The alteration of the corneal endothelium also depends on the concentration of the anesthetic agent. In in vivo animal studies, Judge and coauthors8 found an increase in corneal thickness up to 25% to 75% and an increase in corneal haze when 0.2 cc unpreserved lidocaine 4% was injected into the anterior chamber; both increases were highly significant. They found no statistically significant changes with unpreserved lidocaine diluted to 0.4%. Others report transient edema in corneal endothelial cells in humans and rabbits after perfusion of the corneal endothelium with unpreserved lidocaine 1%,10 the concentration most surgeons use for intracameral anesthesia in cataract surgery. In addition, they describe a loss of hexagonal conformity and an increase in endothelial cell polymorphism.10
Another factor in endothelial cell damage may be the pH of the anesthetic solution. The corneal endothelial barrier works best with a pH of 6.5 to 8.5. We have taken several measurements when lidocaine 1% is used and found a mean pH between 6.73 ± 0.17, revealing a tendency toward acidity (unpublished data).
Studies of endothelial cell loss after cataract surgery using intracameral injection of lidocaine have a follow-up up to 3 months. Garcia et al.22 compared the postoperative course after cataract surgery with and without intracameral anesthesia of unpreserved lidocaine 1% and found an endothelial cell loss rate of 3.6% and 4.7%, respectively. In a similar study, Carino and coauthors23 found endothelial cell rates of 6.7% and 6.1% 1 month after surgery with and without intracameral anesthesia, respectively. Neither study found a statistically significant difference between anesthesia techniques in endothelial cell size or polymorphism. Elvira et al.24 report an endothelial cell loss rate of 5.9% 3 months after cataract surgery with intracameral injection of 0.3 cc lidocaine 1%.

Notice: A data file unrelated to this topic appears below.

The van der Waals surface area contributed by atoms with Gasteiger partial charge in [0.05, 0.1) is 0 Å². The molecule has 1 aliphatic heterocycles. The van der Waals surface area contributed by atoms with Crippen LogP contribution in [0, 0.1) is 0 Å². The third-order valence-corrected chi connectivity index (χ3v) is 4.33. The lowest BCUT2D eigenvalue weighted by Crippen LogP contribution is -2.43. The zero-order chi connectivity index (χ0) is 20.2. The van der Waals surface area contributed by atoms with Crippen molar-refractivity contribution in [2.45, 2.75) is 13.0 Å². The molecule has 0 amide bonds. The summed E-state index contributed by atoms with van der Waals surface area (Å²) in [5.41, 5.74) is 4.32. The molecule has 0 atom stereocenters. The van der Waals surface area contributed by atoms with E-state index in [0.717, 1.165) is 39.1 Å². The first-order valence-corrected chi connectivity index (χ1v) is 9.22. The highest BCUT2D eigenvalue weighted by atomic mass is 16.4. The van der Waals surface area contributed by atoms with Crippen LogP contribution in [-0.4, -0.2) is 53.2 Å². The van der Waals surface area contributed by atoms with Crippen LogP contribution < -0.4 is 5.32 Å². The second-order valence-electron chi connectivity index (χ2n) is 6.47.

Our study evaluated long-term endothelial cell loss and found no statistically significant differences between the peribulbar and topical/lidocaine groups 20 ± 5.1 months after surgery. There was no difference in cell morphology; that is, in cell size or the amount of hexagonal cells. Our endothelial cell loss rates of 11.11% and 12.55% with or without intracameral lidocaine injection, respectively, are within the average range 1 to 2 years after cataract surgery with peribulbar anesthesia.25,26
One drawback of our study is that the person performing the postoperative examinations was not masked to the anesthesia technique used, which may have introduced bias. This could have been prevented by using an observer masked to the technique.
An important consideration, especially when comparing in vitro animal studies and in vivo studies, is that immediately after the anesthetic agent is injected into the anterior chamber, it quickly dilutes in the intraocular fluid. Irrigation/aspiration during phacoemulsification further dilutes the agent, which is quickly washed out. Thus, injection of lidocaine 1% into the anterior chamber seems to provide sufficient analgesia without damaging intraocular structures, in particular the corneal endothelium.
In summary, our results show that topical anesthesia combined with intracameral injection of 0.15 cc unpreserved lidocaine 1% is a safe alternative to peribulbar anesthesia in cataract surgery, as evidenced by the postoperative endothelial cell course. After a 20-month follow-up, there were no statistically significant differences between the 2 types of anesthesia.